Academic journal article Journal of Economics and Economic Education Research

Scaredy Cats to Cool Cats: How Time Perspective Matters in Attitude and Intent toward Financial Decisions

Academic journal article Journal of Economics and Economic Education Research

Scaredy Cats to Cool Cats: How Time Perspective Matters in Attitude and Intent toward Financial Decisions

Article excerpt


Numerous studies have attempted to understand the factors that make some individuals more or less risk averse in building their investment portfolios, whether in "normal" times or in times of economic downturns. However, none of those studies have utilized the recently published Zimbardo Time Perspective Index (ZTPI) created by Philip Zimbardo of Stanford and John Boyd of Google (Zimbardo and Boyd, 2008), which is very persuasive in postulating that one's perspectives concerning past, present, and future have a major impact on financial decisions. The primary purpose of this study is to examine the effects of how an individual's perception of time determines that individual's attitudes and intended actions concerning job changes in times of national/global financial crises. The secondary purpose of this study is to test whether the standard scale items are more applicable than tailored scale items to this type of problem.

Specifically, the study primarily seeks to learn whether any particular time perspectives have strong effects on an individual's intention to change jobs during this financial crisis. The timing was initially fortuitous for researchers, providing a large sample of respondents who were coping with major financial concerns. A secondary objective of this study is to determine whether a second set of scale items that includes questions that are more focused on attitudes toward finances may be a useful refinement of the ZTPI for financial decisions.

This study first analyzed the responses to questionnaires distributed in the fall of 2008 through the spring of 2009, by which time most households, or their friends and extended family members, were feeling some effects of the worst worldwide recession since the Great Depression. Median household net worth fell nearly 40% between 2007 and 2010 (Riley, 2012). Corporations reacted too: of cash grew to nearly two trillion dollars of cash, dubbed "scared money" by 2011 (Whitehouse, 2011). This initial study used the standard ZTPI and other questions designed to capture how economic changes affect one's tendency to seek new employment and his/her intention to move assets to safer forms of investment.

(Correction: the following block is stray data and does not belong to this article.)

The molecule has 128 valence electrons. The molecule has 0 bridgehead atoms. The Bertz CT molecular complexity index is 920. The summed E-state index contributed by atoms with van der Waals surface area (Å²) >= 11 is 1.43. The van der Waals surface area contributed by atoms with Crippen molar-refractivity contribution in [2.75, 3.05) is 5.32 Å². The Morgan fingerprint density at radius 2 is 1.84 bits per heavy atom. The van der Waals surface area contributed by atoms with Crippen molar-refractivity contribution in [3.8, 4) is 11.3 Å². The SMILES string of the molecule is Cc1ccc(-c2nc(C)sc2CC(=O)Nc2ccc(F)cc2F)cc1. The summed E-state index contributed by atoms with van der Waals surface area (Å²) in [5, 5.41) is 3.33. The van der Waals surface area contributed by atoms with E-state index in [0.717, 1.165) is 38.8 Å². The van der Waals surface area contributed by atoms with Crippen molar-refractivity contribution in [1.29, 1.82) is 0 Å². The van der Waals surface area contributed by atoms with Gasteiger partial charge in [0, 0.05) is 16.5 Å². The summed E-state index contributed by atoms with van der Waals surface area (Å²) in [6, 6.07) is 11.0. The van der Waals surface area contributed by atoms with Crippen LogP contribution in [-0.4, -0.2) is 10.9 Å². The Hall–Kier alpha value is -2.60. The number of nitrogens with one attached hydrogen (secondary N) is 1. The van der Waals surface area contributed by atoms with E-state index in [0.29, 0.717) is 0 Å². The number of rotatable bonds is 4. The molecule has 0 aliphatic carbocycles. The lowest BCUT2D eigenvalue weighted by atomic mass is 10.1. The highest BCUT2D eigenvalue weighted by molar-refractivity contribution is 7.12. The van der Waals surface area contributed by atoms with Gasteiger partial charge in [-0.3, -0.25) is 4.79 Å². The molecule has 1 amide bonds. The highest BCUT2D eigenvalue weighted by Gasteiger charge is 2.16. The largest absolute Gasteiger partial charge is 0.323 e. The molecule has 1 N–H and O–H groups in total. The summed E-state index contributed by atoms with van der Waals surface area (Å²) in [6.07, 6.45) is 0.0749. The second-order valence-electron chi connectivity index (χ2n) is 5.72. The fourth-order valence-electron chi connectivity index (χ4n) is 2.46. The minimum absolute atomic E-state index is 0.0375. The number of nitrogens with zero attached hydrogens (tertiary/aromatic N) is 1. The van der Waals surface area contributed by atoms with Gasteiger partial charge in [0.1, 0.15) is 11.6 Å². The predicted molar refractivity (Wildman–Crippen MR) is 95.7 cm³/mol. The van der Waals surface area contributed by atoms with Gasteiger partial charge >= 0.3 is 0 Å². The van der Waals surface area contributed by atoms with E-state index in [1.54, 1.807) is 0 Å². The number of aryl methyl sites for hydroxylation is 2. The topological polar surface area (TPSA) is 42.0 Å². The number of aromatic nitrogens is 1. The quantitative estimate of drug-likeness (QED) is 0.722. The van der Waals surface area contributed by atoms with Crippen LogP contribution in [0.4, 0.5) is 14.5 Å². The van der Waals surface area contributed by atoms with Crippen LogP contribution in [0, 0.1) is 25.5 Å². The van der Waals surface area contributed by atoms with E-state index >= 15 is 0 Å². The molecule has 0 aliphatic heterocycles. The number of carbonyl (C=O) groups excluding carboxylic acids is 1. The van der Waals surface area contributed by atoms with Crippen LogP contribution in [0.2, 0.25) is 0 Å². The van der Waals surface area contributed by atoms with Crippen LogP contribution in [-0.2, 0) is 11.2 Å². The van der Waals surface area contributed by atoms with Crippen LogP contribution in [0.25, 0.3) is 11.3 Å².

Then, in 2010, when the economy started showing strong signs of recovery - except for growing unemployment - a second set of scale items was tested on different respondents, using the same questions from the first model but also including 21 additional questions. These additional questions are based on the ZTPI questions, but their re-wording was designed to focus on time orientation relative to finances. It was expected that these additional questions would provide a refinement for the purpose of this study, and thus would have more explanatory power regarding financial decisions.

One more time, in 2012, when unemployment had leveled off and begun to decline, and as consumer confidence was on the rise, more data were gathered for a further revised model, using 60 questions tailored towards individuals' TPIs applied toward financial issues, including some version of the revised 21 questions distributed in 2010.


Previous studies have advanced our understanding of why some people change jobs and/or careers. Murtagh, Lopes and Lyons' (2012) study supports other-than-rational perspectives of career decision making. Chambers, Benibo and Spencer (2011) examined the usefulness of the theory of planned behavior for explaining the actions individuals intend to take concerning (1) moving funds and (2) changing jobs during a financial crisis. That study's results indicate that the theory of planned behavior substantially explains the intent to move funds but is only moderately useful in predicting job changes.

Time perspective as an explanation for behavior has a long history in the psychology literature. Raju (1980) posited that past-oriented shoppers tend to be rigid and more risk averse, and this is why they tend to not buy on impulse. …

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